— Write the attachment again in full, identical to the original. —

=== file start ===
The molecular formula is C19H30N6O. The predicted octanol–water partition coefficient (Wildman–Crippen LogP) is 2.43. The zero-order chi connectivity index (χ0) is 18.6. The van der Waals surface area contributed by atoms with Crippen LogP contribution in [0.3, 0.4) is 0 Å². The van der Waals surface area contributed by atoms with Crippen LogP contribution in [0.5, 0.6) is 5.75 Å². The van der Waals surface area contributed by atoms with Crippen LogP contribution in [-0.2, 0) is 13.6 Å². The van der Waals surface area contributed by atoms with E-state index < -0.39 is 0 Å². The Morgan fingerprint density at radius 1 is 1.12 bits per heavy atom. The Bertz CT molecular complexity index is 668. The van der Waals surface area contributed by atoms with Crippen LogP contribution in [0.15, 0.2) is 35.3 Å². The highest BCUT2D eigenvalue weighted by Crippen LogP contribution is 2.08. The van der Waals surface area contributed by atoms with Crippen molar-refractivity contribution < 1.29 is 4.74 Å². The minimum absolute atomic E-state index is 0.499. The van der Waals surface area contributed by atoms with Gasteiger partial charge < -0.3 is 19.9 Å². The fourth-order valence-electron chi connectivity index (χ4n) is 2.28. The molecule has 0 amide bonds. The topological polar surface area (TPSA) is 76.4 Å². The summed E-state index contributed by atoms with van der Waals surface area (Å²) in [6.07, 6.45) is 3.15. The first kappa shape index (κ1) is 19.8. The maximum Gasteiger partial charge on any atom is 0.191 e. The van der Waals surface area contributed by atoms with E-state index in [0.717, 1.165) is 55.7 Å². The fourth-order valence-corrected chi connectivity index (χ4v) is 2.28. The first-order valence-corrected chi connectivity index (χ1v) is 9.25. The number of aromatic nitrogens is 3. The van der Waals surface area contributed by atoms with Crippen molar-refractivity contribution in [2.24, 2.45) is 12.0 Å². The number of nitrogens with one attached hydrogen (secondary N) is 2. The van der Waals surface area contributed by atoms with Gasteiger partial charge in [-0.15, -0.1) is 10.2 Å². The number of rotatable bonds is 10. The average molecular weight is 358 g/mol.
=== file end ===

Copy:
The molecular formula is C19H30N6O. The predicted octanol–water partition coefficient (Wildman–Crippen LogP) is 2.43. The zero-order chi connectivity index (χ0) is 18.6. The van der Waals surface area contributed by atoms with Crippen LogP contribution in [0.3, 0.4) is 0 Å². The van der Waals surface area contributed by atoms with Crippen LogP contribution in [0.5, 0.6) is 5.75 Å². The van der Waals surface area contributed by atoms with Crippen LogP contribution in [-0.2, 0) is 13.6 Å². The van der Waals surface area contributed by atoms with E-state index < -0.39 is 0 Å². The Morgan fingerprint density at radius 1 is 1.12 bits per heavy atom. The Bertz CT molecular complexity index is 668. The van der Waals surface area contributed by atoms with Crippen LogP contribution in [0.15, 0.2) is 35.3 Å². The highest BCUT2D eigenvalue weighted by Crippen LogP contribution is 2.08. The van der Waals surface area contributed by atoms with Crippen molar-refractivity contribution < 1.29 is 4.74 Å². The minimum absolute atomic E-state index is 0.499. The van der Waals surface area contributed by atoms with Gasteiger partial charge < -0.3 is 19.9 Å². The fourth-order valence-electron chi connectivity index (χ4n) is 2.28. The molecule has 0 amide bonds. The topological polar surface area (TPSA) is 76.4 Å². The summed E-state index contributed by atoms with van der Waals surface area (Å²) in [6.07, 6.45) is 3.15. The first kappa shape index (κ1) is 19.8. The maximum Gasteiger partial charge on any atom is 0.191 e. The van der Waals surface area contributed by atoms with E-state index in [0.717, 1.165) is 55.7 Å². The fourth-order valence-corrected chi connectivity index (χ4v) is 2.28. The first-order valence-corrected chi connectivity index (χ1v) is 9.25. The number of aromatic nitrogens is 3. The van der Waals surface area contributed by atoms with Crippen molar-refractivity contribution in [2.24, 2.45) is 12.0 Å². The number of nitrogens with one attached hydrogen (secondary N) is 2. The van der Waals surface area contributed by atoms with Gasteiger partial charge in [-0.15, -0.1) is 10.2 Å². The number of rotatable bonds is 10. The average molecular weight is 358 g/mol.